Revolution cries are roaring through the land.
The common folk have rallied against the tyranny of their oppressors. The squirrels have revolted! Yes, I did say squirrels. If that sounds a bit nuts to you, that’s because it is. Acorn Assault: Rodent Revolution gives you nuts by the bag load. You will want to love this game for its zany premise, but unfortunately will find yourself not being able to.
The objective of Acorn Assault: Rodent Revolution is to lead the brilliantly named Charles DeMontesquirrel through his battles with the state, whether that be with the Taxman or the King himself. You play the game by placing your fully-armed squirrels in a grid and placing other objects, such as barrels to defend these rodents. Once you place your squirrels and defensive items, it’s time to open fire upon the enemy in hope of destroying their base.
The real crust of the gameplay is about balancing attack and defence and unit positioning. Do you place an attack on an undefended column in order to get that final bit of damage on their base, or do you place your squirrel behind a sandbag and try to chip away safely? You take it in turns with the computer (or other human via multiplayer) to blast at each other’s base until someone is destroyed. Sometimes you might need to pack more of a punch and by placing three identical units side-by-side you combine the squirrels into a more powerful squirrel. This can also be done with defensive items.
You can gather nuts by also finding them on the grid or by merging units. These nuts are used to add a bit of firepower or defence for one more turn or even add a bit more health to your base. This forces you to make a decision whether you should hold your nuts or to blow your load to take out a wave of units on the opposing side.
The decision you have to make are influenced by the commander of the army you are up against, as every different character has a special ability to halt your progress in the revolution. Some may use explosives and others will take your nuts. The narrative is told through a railed camera that shows key events leading up to each battle, which were all fairly entertaining. Each characters’ design – especially the queen – is pretty funny and interesting, and for me was definitely the highlight of the game. By defeating these characters in the campaign mode you also unlock them in multiplayer which is neat.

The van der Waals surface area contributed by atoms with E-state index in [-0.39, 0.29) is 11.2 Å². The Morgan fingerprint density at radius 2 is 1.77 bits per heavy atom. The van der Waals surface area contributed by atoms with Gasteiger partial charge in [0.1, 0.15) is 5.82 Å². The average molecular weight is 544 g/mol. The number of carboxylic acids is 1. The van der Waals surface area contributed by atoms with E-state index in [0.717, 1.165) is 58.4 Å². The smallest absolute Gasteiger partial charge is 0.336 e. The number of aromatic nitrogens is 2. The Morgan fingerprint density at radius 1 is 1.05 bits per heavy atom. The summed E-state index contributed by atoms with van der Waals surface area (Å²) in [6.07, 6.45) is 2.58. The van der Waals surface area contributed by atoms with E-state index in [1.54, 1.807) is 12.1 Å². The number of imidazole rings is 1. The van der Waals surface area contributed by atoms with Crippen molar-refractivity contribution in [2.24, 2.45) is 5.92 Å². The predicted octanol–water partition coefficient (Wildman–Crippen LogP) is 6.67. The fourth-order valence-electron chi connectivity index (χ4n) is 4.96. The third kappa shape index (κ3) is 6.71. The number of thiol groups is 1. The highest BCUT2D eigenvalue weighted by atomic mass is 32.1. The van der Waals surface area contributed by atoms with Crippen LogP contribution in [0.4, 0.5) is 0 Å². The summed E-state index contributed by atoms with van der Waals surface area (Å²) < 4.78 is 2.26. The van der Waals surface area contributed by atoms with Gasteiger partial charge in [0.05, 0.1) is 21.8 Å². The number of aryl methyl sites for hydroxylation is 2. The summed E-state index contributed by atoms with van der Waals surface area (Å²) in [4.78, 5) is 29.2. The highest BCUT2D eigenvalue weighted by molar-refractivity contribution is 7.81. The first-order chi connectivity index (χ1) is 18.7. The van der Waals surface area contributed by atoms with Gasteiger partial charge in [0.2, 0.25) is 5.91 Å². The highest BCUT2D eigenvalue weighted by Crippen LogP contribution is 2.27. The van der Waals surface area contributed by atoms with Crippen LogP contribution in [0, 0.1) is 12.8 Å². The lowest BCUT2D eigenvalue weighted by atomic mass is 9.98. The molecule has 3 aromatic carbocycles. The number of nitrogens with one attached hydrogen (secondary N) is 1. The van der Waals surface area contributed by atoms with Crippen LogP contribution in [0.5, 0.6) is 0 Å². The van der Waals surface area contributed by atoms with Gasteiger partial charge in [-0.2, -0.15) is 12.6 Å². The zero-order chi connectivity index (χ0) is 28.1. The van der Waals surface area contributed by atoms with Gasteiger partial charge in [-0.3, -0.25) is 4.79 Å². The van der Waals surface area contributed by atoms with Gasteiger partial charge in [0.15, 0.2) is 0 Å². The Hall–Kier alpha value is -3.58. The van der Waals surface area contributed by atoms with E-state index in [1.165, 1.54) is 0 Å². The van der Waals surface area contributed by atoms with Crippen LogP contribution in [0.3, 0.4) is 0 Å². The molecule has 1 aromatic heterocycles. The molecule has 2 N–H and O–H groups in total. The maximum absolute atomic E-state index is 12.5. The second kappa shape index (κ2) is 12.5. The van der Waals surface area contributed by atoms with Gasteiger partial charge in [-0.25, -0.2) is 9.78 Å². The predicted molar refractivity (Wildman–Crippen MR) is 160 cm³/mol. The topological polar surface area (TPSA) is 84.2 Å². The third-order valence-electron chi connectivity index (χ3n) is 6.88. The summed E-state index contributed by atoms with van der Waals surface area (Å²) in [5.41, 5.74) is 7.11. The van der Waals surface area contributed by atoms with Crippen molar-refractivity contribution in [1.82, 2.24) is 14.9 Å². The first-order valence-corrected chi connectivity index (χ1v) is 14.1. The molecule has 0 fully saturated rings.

However, this is where the fun stops. The rest of Acorn Assault: Rodent Revolution‘s story is told through conversations between Charles and his foes each battle. Where some scenes raise a bit of a smirk, most of them fall flat. One character just ripped lines from Monty Python over and over again. This would be forgivable if you didn’t have to sit through these conversations every time you fail to win. It got boring – very quickly!
The only saving grace is each individual commander’s special ability. This alone mixed up the fighting, but not enough to make it feel engaging. Some of these abilities seemed to be significantly hard – the gatekeeper and his barricades especially – but then the next boss would be considerably easier. As the game progresses you expect the AI to challenge you by getting better, pushing you to adapt you playstyle. However, in Acorn Assault: Rodent Revolution, the bosses just get handed artificial unfair advantages instead.
The original premise and certain parts of Acorn Assault: Rodent Revolution‘s story start out fun, but unfortunately it doesn’t sustain for the full hour or two that it took me to complete the game. I enjoyed the first few fights exploring the mechanics and the opening lines of dialogue, but the game quickly became repetitive and irritating. Acorn Assault: Rodent Revolution is a game that promised to be a charming indie title but fell tremendously short.